Tag: Indigenous

B/W photo of group of armed 19th C. soldiers

Crossing Borders as Refugees: A Comparison of Dakota and Poles

Civil War era historians have made several comparisons between Russia’s suppression of the Polish rebellion in 1863 and the U.S. efforts to quash the enslavers’ rebellion in the United States. Most of these comparisons are either imbued by traces of U.S. exceptionalism, such as the many U.S. centric interpretations of ...
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Insurrections, Indigenous Power, & The Empire for Slavery in the Southwest

Insurrections, Indigenous Power, & The Empire for Slavery in the Southwest

The realities of Indigenous power, marronage, and Mexico’s emancipation policies haunted Anglo-American visions of a white supremacist imperial order in the trans-Mississippi West. On May 25, 1836 Congressman John Quincy Adams rose from his desk in the U.S. House of Representatives to excoriate Anglo-Texans’ “war of aggression, of conquest, and ...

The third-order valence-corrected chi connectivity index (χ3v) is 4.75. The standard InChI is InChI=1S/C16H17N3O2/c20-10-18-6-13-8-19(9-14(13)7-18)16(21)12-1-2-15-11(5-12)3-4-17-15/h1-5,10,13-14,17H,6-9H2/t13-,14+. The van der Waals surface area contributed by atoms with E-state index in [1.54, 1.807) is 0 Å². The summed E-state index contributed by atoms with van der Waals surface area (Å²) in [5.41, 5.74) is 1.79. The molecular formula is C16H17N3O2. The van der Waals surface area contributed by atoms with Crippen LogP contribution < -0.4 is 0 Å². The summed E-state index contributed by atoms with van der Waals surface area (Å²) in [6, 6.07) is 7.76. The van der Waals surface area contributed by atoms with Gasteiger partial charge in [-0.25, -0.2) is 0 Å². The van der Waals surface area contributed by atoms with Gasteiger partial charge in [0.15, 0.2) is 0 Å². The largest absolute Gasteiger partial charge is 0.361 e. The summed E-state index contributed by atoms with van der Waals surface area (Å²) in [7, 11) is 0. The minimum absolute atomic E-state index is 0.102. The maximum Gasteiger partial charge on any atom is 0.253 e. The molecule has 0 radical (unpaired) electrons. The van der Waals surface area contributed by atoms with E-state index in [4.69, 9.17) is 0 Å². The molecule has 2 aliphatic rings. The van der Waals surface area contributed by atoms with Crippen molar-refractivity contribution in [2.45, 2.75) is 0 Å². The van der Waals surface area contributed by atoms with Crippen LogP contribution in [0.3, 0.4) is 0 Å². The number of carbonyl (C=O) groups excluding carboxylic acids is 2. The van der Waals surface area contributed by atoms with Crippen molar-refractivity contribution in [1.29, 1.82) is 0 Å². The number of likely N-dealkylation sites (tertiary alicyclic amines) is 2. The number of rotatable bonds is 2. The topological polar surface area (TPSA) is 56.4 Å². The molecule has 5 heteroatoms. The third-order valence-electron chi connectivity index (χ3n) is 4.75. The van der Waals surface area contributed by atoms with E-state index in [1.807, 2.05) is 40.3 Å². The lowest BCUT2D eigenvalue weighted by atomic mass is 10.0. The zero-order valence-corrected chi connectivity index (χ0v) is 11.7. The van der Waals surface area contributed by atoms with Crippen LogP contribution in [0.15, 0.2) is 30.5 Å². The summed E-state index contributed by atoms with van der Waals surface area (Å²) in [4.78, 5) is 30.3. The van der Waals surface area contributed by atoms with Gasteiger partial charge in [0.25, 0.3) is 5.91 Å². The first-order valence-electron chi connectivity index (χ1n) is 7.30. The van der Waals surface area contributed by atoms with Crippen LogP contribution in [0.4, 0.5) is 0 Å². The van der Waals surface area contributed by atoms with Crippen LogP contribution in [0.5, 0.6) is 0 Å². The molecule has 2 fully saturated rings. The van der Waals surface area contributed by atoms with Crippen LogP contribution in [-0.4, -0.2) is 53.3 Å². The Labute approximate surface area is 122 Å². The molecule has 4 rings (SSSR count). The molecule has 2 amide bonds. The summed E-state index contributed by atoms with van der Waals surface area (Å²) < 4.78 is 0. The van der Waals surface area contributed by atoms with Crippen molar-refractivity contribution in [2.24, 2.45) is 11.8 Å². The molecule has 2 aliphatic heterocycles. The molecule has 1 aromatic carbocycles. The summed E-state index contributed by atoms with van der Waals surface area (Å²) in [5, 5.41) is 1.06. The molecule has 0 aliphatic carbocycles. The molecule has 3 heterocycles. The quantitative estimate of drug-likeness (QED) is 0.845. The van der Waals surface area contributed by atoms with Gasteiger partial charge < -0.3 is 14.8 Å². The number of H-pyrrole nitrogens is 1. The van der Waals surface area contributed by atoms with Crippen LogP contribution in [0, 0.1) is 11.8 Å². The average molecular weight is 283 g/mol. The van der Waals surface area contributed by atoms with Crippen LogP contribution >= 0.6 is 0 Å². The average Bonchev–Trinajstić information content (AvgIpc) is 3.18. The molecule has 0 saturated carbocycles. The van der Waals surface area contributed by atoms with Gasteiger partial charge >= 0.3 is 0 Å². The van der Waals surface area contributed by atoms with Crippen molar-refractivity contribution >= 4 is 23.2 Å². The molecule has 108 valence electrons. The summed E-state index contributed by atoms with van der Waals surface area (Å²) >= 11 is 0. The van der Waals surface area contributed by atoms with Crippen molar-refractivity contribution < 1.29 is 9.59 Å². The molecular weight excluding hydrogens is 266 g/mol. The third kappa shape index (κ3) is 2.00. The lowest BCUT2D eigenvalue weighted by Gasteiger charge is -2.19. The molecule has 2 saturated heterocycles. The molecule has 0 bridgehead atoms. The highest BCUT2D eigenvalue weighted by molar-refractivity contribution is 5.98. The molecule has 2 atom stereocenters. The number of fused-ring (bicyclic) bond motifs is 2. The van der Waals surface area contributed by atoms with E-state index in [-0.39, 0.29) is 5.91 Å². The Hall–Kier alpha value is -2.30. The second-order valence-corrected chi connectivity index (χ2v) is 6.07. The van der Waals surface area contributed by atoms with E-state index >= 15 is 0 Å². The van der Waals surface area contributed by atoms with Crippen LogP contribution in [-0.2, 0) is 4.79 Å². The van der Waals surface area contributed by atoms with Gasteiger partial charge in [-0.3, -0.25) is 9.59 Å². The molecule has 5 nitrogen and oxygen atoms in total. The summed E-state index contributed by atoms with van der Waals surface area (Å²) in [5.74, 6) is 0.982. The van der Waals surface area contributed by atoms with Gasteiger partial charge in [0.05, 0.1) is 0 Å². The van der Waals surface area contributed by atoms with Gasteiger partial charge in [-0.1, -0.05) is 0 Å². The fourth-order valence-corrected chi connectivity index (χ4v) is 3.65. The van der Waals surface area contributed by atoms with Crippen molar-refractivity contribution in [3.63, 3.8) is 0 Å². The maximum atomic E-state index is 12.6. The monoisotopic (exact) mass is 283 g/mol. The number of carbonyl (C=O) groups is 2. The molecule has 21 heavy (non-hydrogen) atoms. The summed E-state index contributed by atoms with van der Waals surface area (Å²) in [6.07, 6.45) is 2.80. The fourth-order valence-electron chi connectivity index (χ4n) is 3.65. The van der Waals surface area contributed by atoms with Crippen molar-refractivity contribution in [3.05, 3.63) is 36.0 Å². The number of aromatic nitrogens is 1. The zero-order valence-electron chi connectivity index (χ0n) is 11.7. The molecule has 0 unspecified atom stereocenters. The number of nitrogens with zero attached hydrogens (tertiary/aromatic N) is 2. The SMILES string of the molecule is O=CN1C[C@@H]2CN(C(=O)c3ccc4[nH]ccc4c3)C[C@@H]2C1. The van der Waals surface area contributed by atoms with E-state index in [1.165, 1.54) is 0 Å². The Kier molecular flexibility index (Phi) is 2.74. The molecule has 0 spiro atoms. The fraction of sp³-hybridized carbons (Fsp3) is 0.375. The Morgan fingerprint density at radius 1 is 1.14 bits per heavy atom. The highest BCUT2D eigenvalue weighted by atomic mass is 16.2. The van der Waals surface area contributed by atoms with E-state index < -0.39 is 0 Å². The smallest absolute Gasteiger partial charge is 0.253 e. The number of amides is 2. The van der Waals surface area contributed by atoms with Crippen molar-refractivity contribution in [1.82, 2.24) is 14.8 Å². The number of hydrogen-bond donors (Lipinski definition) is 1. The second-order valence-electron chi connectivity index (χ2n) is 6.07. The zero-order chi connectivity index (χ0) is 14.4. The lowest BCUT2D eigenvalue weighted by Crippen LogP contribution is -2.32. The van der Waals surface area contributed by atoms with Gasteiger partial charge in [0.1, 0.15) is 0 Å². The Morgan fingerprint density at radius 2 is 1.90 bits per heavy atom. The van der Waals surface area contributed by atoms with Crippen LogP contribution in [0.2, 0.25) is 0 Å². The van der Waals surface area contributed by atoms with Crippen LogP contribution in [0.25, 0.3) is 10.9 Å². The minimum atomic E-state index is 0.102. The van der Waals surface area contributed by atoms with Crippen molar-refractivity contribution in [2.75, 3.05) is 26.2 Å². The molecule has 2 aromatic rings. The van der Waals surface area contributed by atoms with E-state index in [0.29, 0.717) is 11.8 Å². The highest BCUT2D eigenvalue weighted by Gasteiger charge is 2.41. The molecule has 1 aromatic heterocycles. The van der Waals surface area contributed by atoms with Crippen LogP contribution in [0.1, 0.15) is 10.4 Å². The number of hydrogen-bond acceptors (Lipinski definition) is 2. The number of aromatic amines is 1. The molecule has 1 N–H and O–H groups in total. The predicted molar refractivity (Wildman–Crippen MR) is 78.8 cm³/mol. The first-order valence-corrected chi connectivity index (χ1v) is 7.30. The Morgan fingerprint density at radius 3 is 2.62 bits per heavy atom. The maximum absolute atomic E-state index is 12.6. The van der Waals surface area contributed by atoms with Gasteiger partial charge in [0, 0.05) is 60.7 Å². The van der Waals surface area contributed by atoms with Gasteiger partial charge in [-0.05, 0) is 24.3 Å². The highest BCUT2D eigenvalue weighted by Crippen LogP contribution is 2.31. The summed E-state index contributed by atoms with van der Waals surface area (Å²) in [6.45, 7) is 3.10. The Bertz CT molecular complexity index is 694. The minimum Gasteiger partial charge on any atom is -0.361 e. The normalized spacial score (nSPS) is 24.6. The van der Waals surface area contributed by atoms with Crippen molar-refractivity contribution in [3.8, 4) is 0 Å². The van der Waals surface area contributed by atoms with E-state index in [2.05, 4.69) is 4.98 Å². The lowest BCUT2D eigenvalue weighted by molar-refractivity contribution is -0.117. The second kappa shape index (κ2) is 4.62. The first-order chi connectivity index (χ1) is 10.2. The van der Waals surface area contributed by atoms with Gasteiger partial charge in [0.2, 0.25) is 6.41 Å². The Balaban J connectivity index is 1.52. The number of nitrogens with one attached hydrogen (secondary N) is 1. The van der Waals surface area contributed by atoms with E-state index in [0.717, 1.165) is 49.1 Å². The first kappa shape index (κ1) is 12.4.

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Teaching the Layered Histories of the Mount Vernon Barracks

Teaching the Layered Histories of the Mount Vernon Barracks

During its 180-odd years of operation, Mount Vernon Barracks in south Alabama was home to thousands of people, including white soldiers, Apache prisoners, and Black psychiatric patients. It was an arsenal, a Confederate base, a U.S. Army outpost, a detention site for yellow fever victims, and a psychiatric facility. Shuttered ...
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